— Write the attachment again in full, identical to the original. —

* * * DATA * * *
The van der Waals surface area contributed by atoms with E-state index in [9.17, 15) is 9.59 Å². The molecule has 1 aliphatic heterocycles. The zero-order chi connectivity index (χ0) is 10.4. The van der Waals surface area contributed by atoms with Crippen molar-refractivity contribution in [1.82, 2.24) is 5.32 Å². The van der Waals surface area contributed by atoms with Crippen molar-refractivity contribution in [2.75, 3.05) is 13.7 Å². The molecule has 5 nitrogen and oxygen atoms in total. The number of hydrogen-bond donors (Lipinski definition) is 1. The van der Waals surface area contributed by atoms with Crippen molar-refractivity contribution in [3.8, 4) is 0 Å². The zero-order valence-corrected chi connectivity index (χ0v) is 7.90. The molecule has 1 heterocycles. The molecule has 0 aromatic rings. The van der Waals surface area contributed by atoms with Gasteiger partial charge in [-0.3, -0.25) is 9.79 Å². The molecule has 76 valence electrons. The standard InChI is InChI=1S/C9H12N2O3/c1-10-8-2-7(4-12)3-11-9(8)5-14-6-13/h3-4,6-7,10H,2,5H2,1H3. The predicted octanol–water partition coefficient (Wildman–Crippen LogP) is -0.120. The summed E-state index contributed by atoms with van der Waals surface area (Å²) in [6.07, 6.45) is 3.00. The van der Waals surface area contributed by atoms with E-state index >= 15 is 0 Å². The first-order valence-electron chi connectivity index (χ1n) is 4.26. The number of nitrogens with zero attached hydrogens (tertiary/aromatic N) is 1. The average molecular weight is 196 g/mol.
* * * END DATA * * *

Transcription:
The van der Waals surface area contributed by atoms with E-state index in [9.17, 15) is 9.59 Å². The molecule has 1 aliphatic heterocycles. The zero-order chi connectivity index (χ0) is 10.4. The van der Waals surface area contributed by atoms with Crippen molar-refractivity contribution in [1.82, 2.24) is 5.32 Å². The van der Waals surface area contributed by atoms with Crippen molar-refractivity contribution in [2.75, 3.05) is 13.7 Å². The molecule has 5 nitrogen and oxygen atoms in total. The number of hydrogen-bond donors (Lipinski definition) is 1. The van der Waals surface area contributed by atoms with Crippen molar-refractivity contribution in [3.8, 4) is 0 Å². The zero-order valence-corrected chi connectivity index (χ0v) is 7.90. The molecule has 1 heterocycles. The molecule has 0 aromatic rings. The van der Waals surface area contributed by atoms with Gasteiger partial charge in [-0.3, -0.25) is 9.79 Å². The molecule has 76 valence electrons. The standard InChI is InChI=1S/C9H12N2O3/c1-10-8-2-7(4-12)3-11-9(8)5-14-6-13/h3-4,6-7,10H,2,5H2,1H3. The predicted octanol–water partition coefficient (Wildman–Crippen LogP) is -0.120. The summed E-state index contributed by atoms with van der Waals surface area (Å²) in [6.07, 6.45) is 3.00. The van der Waals surface area contributed by atoms with E-state index >= 15 is 0 Å². The first-order valence-electron chi connectivity index (χ1n) is 4.26. The number of nitrogens with zero attached hydrogens (tertiary/aromatic N) is 1. The average molecular weight is 196 g/mol.